"One of the biggest riddles in Earth's history is why animals did not evolve after a spike in oxygen levels approximately 2.3 billion years ago. Instead, despite what scientists had thought was a period of relatively high oxygen, the evolution of life on Earth stalled for what is dubbed the ‘boring billion’." - Jane Qiu, July 14, 2014, Oxygen fluctuations stalled life on Earth, Nature International Weekly Journal of Science

To read more click here.


Wednesday, July 9, 2014

Samples of Smallpox Found in Old NIH Lab

Smallpox Virus, TEM - BV2384
An old laboratory on the National Institutes of Health (NIH) campus in Bethesda, MD., was in the process of being cleaned out in preparation for moving the lab to the main campus.  During that time, scientists uncovered six vials of the smallpox virus in a storage room, prompting an immediate response by the Centers for Disease Control and Prevention (CDC) to transport the frozen samples to a secure facility.  Once there, the CDC will test the virus to see if it is still viable before destroying it.  There was no evidence of the samples being breached or lab workers being exposed to infection.

Smallpox is caused by the airborne variola virus, and results in flu-like symptoms which eventually develop into lesions appearing on the skin, which rapidly enlarge and rupture.  It is estimated that smallpox was responsible for 300-500 million deaths in the 20th century, until a vaccine was discovered and the disease eradicated in 1977.  Since then, only two facilities in the world are allowed to keep samples of the virus under tight security.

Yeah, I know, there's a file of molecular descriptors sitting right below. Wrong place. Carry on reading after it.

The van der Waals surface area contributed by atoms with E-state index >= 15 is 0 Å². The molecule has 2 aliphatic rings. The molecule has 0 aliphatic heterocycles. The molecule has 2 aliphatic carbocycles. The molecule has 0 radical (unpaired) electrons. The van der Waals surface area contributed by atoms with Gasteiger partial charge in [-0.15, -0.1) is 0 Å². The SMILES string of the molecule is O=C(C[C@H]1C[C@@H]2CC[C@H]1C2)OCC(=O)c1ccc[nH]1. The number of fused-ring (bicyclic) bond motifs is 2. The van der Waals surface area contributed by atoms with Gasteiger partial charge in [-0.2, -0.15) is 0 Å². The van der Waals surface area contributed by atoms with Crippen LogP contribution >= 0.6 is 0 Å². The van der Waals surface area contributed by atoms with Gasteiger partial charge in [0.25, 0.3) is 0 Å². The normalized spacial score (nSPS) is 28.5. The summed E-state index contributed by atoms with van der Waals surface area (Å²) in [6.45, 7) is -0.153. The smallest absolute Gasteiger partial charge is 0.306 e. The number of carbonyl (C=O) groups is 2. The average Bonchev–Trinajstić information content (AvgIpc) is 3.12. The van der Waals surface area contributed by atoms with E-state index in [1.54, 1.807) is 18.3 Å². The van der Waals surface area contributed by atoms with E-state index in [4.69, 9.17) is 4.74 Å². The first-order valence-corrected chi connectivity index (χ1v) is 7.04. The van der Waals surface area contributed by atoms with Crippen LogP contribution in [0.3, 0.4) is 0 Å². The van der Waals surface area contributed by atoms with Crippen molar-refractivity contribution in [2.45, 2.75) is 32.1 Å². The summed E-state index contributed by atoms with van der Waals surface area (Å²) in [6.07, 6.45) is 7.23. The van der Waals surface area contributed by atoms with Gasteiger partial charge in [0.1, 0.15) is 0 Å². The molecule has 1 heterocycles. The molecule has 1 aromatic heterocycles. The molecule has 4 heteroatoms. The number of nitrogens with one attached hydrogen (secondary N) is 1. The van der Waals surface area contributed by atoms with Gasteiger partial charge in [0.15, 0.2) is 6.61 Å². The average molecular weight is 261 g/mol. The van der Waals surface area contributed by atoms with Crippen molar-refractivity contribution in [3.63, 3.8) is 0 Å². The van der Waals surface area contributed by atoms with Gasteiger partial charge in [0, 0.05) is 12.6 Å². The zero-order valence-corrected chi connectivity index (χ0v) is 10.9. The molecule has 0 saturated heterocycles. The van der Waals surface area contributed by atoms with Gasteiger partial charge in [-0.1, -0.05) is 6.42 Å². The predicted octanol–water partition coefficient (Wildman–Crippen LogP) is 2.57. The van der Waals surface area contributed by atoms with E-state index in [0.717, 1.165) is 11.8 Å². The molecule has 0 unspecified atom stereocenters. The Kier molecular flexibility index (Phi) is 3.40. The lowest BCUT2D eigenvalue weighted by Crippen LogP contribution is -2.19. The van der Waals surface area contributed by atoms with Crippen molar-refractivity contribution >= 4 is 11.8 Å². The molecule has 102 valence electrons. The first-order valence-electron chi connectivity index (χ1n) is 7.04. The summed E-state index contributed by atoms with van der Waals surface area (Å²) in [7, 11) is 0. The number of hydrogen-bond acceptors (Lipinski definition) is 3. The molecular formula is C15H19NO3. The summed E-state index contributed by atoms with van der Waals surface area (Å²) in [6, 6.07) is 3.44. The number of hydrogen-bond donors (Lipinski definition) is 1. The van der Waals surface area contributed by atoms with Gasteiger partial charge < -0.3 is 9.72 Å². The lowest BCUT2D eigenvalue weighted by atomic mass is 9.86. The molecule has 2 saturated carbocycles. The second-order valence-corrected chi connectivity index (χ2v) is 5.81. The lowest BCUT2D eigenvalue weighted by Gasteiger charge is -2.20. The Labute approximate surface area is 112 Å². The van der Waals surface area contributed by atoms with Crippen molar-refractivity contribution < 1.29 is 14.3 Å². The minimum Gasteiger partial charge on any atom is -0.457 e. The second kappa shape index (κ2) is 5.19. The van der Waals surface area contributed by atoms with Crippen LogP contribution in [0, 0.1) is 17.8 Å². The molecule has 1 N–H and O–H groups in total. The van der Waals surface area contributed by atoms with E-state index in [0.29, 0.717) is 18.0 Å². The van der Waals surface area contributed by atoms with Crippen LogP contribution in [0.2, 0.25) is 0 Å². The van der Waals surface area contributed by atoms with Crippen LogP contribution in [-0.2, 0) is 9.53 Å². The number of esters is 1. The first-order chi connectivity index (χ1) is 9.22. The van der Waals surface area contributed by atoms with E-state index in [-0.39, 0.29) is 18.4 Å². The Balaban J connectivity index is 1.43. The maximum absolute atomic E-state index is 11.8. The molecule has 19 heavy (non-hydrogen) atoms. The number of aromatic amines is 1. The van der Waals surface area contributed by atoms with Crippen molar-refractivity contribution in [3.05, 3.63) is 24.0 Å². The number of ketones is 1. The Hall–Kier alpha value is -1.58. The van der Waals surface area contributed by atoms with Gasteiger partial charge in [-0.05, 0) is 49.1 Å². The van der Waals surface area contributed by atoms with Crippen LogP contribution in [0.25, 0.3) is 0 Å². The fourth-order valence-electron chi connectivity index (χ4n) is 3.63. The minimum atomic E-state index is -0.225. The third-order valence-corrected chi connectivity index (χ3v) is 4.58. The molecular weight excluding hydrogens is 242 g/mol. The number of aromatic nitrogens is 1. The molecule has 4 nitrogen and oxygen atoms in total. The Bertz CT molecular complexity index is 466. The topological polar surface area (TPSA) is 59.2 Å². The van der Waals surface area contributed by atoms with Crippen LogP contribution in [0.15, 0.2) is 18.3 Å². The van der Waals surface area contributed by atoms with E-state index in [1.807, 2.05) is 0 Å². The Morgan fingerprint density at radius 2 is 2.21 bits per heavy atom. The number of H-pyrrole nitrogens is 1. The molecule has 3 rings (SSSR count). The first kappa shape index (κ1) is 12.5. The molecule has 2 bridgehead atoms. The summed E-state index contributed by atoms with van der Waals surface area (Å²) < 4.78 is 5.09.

Learn more.


Monday, July 7, 2014

Evolution: Continuing Discoveries

Peking Man BD8800
"A trio of anthropologists has decided it's time to rewrite the story of human evolution.
That narrative has always been a work in progress, because almost every time scientists dig up a new fossil bone or a stone tool, it adds a new twist to the story. Discoveries lead to new arguments over the details of how we became who we are.
But anthropologists generally agree on this much: A little more than 2 million years ago in Africa, the human lineage emerged. Smithsonian anthropologist Rick Potts says the conventional wisdom is that much of Africa changed about then from forest to dry savanna. Our ape-like ancestors had to adapt or die, leave the forest and embrace the savanna — and in doing so, they evolved into something more like us." - Christopher Joyce, Dance Of Human Evolution Was Herky-Jerky, Fossils Suggest, NPR, July 4, 2014
To read more click here.


Wednesday, July 2, 2014

Battling the Ebola Outbreak

Ebola virus, molecular model - SP4493